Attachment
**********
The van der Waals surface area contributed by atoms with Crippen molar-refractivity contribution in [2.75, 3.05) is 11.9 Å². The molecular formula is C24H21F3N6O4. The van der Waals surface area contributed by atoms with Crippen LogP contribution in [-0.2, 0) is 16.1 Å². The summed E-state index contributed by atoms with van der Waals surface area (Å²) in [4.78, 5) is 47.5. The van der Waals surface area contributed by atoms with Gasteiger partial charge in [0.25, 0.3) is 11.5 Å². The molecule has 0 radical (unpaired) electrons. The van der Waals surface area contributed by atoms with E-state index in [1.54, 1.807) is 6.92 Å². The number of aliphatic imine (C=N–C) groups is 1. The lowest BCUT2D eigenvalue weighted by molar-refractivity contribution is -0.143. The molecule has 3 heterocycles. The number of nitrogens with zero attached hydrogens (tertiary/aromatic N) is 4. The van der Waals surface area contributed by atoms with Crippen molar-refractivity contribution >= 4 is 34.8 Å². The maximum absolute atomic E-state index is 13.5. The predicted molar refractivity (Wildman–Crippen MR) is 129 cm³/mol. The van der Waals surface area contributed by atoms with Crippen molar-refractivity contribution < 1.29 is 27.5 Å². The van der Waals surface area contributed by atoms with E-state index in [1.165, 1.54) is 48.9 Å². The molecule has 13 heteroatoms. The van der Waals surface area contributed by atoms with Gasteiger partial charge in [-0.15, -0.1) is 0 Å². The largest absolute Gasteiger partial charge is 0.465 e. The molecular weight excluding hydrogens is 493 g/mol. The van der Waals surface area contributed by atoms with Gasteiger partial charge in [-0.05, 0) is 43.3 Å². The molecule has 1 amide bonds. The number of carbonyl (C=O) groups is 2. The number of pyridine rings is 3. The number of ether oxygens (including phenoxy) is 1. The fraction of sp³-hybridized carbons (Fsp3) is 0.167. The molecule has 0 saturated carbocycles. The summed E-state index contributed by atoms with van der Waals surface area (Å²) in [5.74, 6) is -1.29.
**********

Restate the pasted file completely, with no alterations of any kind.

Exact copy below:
The van der Waals surface area contributed by atoms with Crippen molar-refractivity contribution in [2.75, 3.05) is 11.9 Å². The molecular formula is C24H21F3N6O4. The van der Waals surface area contributed by atoms with Crippen LogP contribution in [-0.2, 0) is 16.1 Å². The summed E-state index contributed by atoms with van der Waals surface area (Å²) in [4.78, 5) is 47.5. The van der Waals surface area contributed by atoms with Gasteiger partial charge in [0.25, 0.3) is 11.5 Å². The molecule has 0 radical (unpaired) electrons. The van der Waals surface area contributed by atoms with E-state index in [1.54, 1.807) is 6.92 Å². The number of aliphatic imine (C=N–C) groups is 1. The lowest BCUT2D eigenvalue weighted by molar-refractivity contribution is -0.143. The molecule has 3 heterocycles. The number of nitrogens with zero attached hydrogens (tertiary/aromatic N) is 4. The van der Waals surface area contributed by atoms with Crippen molar-refractivity contribution >= 4 is 34.8 Å². The maximum absolute atomic E-state index is 13.5. The predicted molar refractivity (Wildman–Crippen MR) is 129 cm³/mol. The van der Waals surface area contributed by atoms with Crippen molar-refractivity contribution < 1.29 is 27.5 Å². The van der Waals surface area contributed by atoms with E-state index in [1.165, 1.54) is 48.9 Å². The molecule has 13 heteroatoms. The van der Waals surface area contributed by atoms with Gasteiger partial charge in [-0.15, -0.1) is 0 Å². The largest absolute Gasteiger partial charge is 0.465 e. The molecular weight excluding hydrogens is 493 g/mol. The van der Waals surface area contributed by atoms with Gasteiger partial charge in [-0.05, 0) is 43.3 Å². The molecule has 1 amide bonds. The number of carbonyl (C=O) groups is 2. The number of pyridine rings is 3. The number of ether oxygens (including phenoxy) is 1. The fraction of sp³-hybridized carbons (Fsp3) is 0.167. The molecule has 0 saturated carbocycles. The summed E-state index contributed by atoms with van der Waals surface area (Å²) in [5.74, 6) is -1.29.